(c) Pocumtuck Valley Memorial Association, Deerfield MA. All rights reserved.
ARMY AND NAVY
YOUNG MENíS CHRISTIAN ASSOCIATION
"WITH THE COLORS"
July 23, '18
Dear Little "G":-
Yesterday we were allowed our first
freedom from camp since we started. We are
in Southern France near Bordeaux and we
went into Bordeaux in bunches of 6 to 10
under a non-com. who was responsible for
us. However we all stayed [censored]
[censored] to walk back to camp. Its quite
a little walk, took us an hour at the
regulation 180 to the minuet. There was lots
to see for a stranger though little I imagine
to the initiated. I must tell you about the
car line. They had one motorman and at
one time three conductors. The conductor
blows a funny sounding little horn,
that sound like a squeak and is made
of some animals horn. If he does not
remember to blow it the motorman up
and goes when he gets ready, and there
is a lot of jabbering all the time. Sometimes
you canít help smiling. It costs 2 cents to
ride, no such luck in Holyoke eh.
TO THE WRITER: SAVE ON BOTH SIDES OF THIS PAPER
TO THE FOLKS AT HOME: SAVE FOOD, BUY LIBERTY BONDS AND WAR SAVINGS STAMPS
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Edward Wirt wrote this letter from a camp near Bordeaux, which is in southern France and near the Atlantic ocean. When he wrote this letter he was in awaiting assignment to a new unit. The one he had arrived in France with, the 76th Infantry Division ("National Army"), was considered too poorly trained to be used intact. It was broken up, its components distributed among other divisions. American troops had been in France since the summer of 1917, but the U.S. Army was considered so poorly trained that the French and British refused to send them into battle. Finally they were forced to use them in June, 1918 despite their reservations because successful German offensives had depleted all their reserves. American troops then successfully counterattacked in July in the Second Battle of the Marne. Once U.S. troops had proved themselves the Allied command began using them extensively. They were rarely allowed offensives of their own; instead, they took over sectors of the French and British line, allowing them to redeploy those troops. In a series of highly effective campaigns, the Allied forces pushed the Germans back.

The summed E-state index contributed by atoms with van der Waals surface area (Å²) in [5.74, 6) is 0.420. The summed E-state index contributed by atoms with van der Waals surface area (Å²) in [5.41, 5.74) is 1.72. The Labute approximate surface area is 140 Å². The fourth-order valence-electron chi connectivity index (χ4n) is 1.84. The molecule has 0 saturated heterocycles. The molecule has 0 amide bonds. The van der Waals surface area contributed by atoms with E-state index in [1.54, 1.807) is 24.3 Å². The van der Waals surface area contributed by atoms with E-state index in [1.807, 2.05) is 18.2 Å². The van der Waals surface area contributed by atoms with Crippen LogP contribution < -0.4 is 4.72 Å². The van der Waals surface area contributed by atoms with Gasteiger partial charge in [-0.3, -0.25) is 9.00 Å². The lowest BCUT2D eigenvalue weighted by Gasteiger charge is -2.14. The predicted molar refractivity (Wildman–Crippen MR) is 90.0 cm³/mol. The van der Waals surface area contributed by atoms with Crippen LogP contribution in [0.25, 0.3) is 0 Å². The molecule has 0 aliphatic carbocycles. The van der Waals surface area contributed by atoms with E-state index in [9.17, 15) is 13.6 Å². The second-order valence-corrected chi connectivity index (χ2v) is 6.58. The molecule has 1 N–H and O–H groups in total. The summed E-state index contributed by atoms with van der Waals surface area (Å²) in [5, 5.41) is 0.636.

There are ninety letters from Mr. Wirt to Miss Bartlett in the PVMA collection; twelve of them are reproduced here.
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WWI letter to Emily Gladys Bartlett
| author Edward Roswell Wirt (1891-1942)
| date Jul 23, 1918
| location France
| height 9.0"
| width 6.0"
| process/materials manuscript, paper, ink
| item type Personal Documents/Letter
| accession # #L01.015
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